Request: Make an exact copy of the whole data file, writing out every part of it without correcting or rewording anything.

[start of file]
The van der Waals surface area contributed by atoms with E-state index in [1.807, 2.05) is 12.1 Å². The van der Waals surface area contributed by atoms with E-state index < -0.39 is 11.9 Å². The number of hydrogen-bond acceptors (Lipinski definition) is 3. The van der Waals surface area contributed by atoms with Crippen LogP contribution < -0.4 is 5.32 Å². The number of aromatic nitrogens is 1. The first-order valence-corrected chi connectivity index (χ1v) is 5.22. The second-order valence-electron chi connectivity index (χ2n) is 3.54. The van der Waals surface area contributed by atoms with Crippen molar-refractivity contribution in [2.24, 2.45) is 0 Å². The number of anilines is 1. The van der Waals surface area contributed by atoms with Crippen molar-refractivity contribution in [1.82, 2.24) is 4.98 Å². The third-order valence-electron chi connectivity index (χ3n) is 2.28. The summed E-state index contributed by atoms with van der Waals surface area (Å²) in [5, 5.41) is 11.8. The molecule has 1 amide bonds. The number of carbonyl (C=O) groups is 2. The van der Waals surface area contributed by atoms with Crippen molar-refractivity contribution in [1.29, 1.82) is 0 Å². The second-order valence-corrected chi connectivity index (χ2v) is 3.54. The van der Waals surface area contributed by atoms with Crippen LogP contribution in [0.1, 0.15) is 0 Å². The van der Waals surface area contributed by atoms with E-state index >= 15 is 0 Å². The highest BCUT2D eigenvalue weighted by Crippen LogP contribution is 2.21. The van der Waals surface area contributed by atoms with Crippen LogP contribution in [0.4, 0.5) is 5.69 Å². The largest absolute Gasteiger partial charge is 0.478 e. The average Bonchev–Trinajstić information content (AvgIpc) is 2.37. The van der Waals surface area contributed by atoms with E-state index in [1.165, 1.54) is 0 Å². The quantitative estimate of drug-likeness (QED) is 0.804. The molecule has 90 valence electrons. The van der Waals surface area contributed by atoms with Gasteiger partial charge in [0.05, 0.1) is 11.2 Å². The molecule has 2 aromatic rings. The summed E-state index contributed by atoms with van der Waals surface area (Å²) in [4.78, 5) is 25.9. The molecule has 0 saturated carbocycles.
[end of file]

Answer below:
The van der Waals surface area contributed by atoms with E-state index in [1.807, 2.05) is 12.1 Å². The van der Waals surface area contributed by atoms with E-state index < -0.39 is 11.9 Å². The number of hydrogen-bond acceptors (Lipinski definition) is 3. The van der Waals surface area contributed by atoms with Crippen LogP contribution < -0.4 is 5.32 Å². The number of aromatic nitrogens is 1. The first-order valence-corrected chi connectivity index (χ1v) is 5.22. The second-order valence-electron chi connectivity index (χ2n) is 3.54. The van der Waals surface area contributed by atoms with Crippen molar-refractivity contribution in [2.24, 2.45) is 0 Å². The number of anilines is 1. The van der Waals surface area contributed by atoms with Crippen molar-refractivity contribution in [1.82, 2.24) is 4.98 Å². The third-order valence-electron chi connectivity index (χ3n) is 2.28. The summed E-state index contributed by atoms with van der Waals surface area (Å²) in [5, 5.41) is 11.8. The molecule has 1 amide bonds. The number of carbonyl (C=O) groups is 2. The van der Waals surface area contributed by atoms with Crippen molar-refractivity contribution in [1.29, 1.82) is 0 Å². The second-order valence-corrected chi connectivity index (χ2v) is 3.54. The van der Waals surface area contributed by atoms with Crippen LogP contribution in [0.1, 0.15) is 0 Å². The van der Waals surface area contributed by atoms with E-state index >= 15 is 0 Å². The highest BCUT2D eigenvalue weighted by Crippen LogP contribution is 2.21. The van der Waals surface area contributed by atoms with Crippen LogP contribution in [0.4, 0.5) is 5.69 Å². The largest absolute Gasteiger partial charge is 0.478 e. The average Bonchev–Trinajstić information content (AvgIpc) is 2.37. The van der Waals surface area contributed by atoms with E-state index in [1.165, 1.54) is 0 Å². The quantitative estimate of drug-likeness (QED) is 0.804. The molecule has 90 valence electrons. The van der Waals surface area contributed by atoms with Gasteiger partial charge in [0.05, 0.1) is 11.2 Å². The molecule has 2 aromatic rings. The summed E-state index contributed by atoms with van der Waals surface area (Å²) in [4.78, 5) is 25.9. The molecule has 0 saturated carbocycles.